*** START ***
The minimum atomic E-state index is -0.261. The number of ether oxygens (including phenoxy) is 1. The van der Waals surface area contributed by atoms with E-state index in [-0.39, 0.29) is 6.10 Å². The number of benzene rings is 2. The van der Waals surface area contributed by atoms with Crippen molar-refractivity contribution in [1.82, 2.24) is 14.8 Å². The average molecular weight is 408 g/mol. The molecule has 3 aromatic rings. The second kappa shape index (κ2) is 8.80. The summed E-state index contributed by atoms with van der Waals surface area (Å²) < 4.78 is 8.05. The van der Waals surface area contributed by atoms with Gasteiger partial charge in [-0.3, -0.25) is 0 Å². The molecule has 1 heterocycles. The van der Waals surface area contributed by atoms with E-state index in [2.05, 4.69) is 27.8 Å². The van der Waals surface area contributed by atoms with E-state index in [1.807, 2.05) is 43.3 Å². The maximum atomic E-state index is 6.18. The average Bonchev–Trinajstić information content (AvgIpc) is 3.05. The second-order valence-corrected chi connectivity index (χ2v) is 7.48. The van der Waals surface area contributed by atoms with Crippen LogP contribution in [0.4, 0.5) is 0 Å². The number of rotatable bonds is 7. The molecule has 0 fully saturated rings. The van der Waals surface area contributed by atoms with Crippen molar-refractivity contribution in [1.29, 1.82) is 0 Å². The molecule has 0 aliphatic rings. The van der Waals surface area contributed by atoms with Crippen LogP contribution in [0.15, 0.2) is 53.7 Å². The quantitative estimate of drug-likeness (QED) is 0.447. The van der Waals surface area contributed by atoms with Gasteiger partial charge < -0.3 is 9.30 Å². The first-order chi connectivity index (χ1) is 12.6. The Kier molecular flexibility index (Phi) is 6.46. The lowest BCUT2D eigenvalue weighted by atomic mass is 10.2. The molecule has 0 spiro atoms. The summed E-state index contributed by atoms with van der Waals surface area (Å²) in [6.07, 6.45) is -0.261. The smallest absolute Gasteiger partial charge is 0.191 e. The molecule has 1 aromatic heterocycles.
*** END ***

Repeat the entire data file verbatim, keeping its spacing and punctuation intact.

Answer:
The minimum atomic E-state index is -0.261. The number of ether oxygens (including phenoxy) is 1. The van der Waals surface area contributed by atoms with E-state index in [-0.39, 0.29) is 6.10 Å². The number of benzene rings is 2. The van der Waals surface area contributed by atoms with Crippen molar-refractivity contribution in [1.82, 2.24) is 14.8 Å². The average molecular weight is 408 g/mol. The molecule has 3 aromatic rings. The second kappa shape index (κ2) is 8.80. The summed E-state index contributed by atoms with van der Waals surface area (Å²) < 4.78 is 8.05. The van der Waals surface area contributed by atoms with Gasteiger partial charge in [-0.3, -0.25) is 0 Å². The molecule has 1 heterocycles. The van der Waals surface area contributed by atoms with E-state index in [2.05, 4.69) is 27.8 Å². The van der Waals surface area contributed by atoms with E-state index in [1.807, 2.05) is 43.3 Å². The maximum atomic E-state index is 6.18. The average Bonchev–Trinajstić information content (AvgIpc) is 3.05. The second-order valence-corrected chi connectivity index (χ2v) is 7.48. The van der Waals surface area contributed by atoms with Crippen LogP contribution in [0.4, 0.5) is 0 Å². The number of rotatable bonds is 7. The molecule has 0 fully saturated rings. The van der Waals surface area contributed by atoms with Crippen molar-refractivity contribution in [1.29, 1.82) is 0 Å². The molecule has 0 aliphatic rings. The van der Waals surface area contributed by atoms with Crippen LogP contribution in [0.15, 0.2) is 53.7 Å². The quantitative estimate of drug-likeness (QED) is 0.447. The van der Waals surface area contributed by atoms with Gasteiger partial charge < -0.3 is 9.30 Å². The first-order chi connectivity index (χ1) is 12.6. The Kier molecular flexibility index (Phi) is 6.46. The lowest BCUT2D eigenvalue weighted by atomic mass is 10.2. The molecule has 0 spiro atoms. The summed E-state index contributed by atoms with van der Waals surface area (Å²) in [6.07, 6.45) is -0.261. The smallest absolute Gasteiger partial charge is 0.191 e. The molecule has 1 aromatic heterocycles.